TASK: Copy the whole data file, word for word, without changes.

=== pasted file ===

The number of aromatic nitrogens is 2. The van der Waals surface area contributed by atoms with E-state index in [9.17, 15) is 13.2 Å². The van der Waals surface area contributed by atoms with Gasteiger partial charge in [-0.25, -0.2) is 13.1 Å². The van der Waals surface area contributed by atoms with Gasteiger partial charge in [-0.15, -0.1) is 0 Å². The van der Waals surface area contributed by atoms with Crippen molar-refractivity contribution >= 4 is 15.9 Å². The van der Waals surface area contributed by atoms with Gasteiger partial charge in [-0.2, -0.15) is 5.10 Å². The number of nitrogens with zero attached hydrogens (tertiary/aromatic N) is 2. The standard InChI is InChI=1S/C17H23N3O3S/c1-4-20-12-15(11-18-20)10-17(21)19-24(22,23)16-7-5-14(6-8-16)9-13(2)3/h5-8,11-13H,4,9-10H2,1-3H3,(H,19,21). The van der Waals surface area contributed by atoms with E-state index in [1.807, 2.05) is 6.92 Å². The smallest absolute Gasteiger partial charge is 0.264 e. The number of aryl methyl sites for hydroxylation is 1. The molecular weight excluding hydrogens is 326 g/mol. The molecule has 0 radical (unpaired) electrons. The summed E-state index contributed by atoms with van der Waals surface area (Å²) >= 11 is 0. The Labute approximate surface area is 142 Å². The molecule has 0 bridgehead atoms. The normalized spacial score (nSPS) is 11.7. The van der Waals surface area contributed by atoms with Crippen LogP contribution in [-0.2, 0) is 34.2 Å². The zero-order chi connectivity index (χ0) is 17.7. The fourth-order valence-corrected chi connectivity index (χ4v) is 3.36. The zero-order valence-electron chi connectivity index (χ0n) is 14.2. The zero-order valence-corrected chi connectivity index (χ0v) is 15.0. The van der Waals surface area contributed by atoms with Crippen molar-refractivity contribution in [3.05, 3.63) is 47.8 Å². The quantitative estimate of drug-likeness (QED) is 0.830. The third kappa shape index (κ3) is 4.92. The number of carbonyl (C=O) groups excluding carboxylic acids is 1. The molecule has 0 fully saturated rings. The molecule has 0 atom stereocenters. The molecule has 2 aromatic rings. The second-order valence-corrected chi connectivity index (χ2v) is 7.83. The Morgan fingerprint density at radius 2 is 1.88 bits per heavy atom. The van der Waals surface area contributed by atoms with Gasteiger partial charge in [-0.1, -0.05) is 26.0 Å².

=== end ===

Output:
The number of aromatic nitrogens is 2. The van der Waals surface area contributed by atoms with E-state index in [9.17, 15) is 13.2 Å². The van der Waals surface area contributed by atoms with Gasteiger partial charge in [-0.25, -0.2) is 13.1 Å². The van der Waals surface area contributed by atoms with Gasteiger partial charge in [-0.15, -0.1) is 0 Å². The van der Waals surface area contributed by atoms with Crippen molar-refractivity contribution >= 4 is 15.9 Å². The van der Waals surface area contributed by atoms with Gasteiger partial charge in [-0.2, -0.15) is 5.10 Å². The number of nitrogens with zero attached hydrogens (tertiary/aromatic N) is 2. The standard InChI is InChI=1S/C17H23N3O3S/c1-4-20-12-15(11-18-20)10-17(21)19-24(22,23)16-7-5-14(6-8-16)9-13(2)3/h5-8,11-13H,4,9-10H2,1-3H3,(H,19,21). The van der Waals surface area contributed by atoms with E-state index in [1.807, 2.05) is 6.92 Å². The smallest absolute Gasteiger partial charge is 0.264 e. The number of aryl methyl sites for hydroxylation is 1. The molecular weight excluding hydrogens is 326 g/mol. The molecule has 0 radical (unpaired) electrons. The summed E-state index contributed by atoms with van der Waals surface area (Å²) >= 11 is 0. The Labute approximate surface area is 142 Å². The molecule has 0 bridgehead atoms. The normalized spacial score (nSPS) is 11.7. The van der Waals surface area contributed by atoms with Crippen LogP contribution in [-0.2, 0) is 34.2 Å². The zero-order chi connectivity index (χ0) is 17.7. The fourth-order valence-corrected chi connectivity index (χ4v) is 3.36. The zero-order valence-electron chi connectivity index (χ0n) is 14.2. The zero-order valence-corrected chi connectivity index (χ0v) is 15.0. The van der Waals surface area contributed by atoms with Crippen molar-refractivity contribution in [3.05, 3.63) is 47.8 Å². The quantitative estimate of drug-likeness (QED) is 0.830. The third kappa shape index (κ3) is 4.92. The number of carbonyl (C=O) groups excluding carboxylic acids is 1. The molecule has 0 fully saturated rings. The molecule has 0 atom stereocenters. The molecule has 2 aromatic rings. The second-order valence-corrected chi connectivity index (χ2v) is 7.83. The Morgan fingerprint density at radius 2 is 1.88 bits per heavy atom. The van der Waals surface area contributed by atoms with Gasteiger partial charge in [-0.1, -0.05) is 26.0 Å².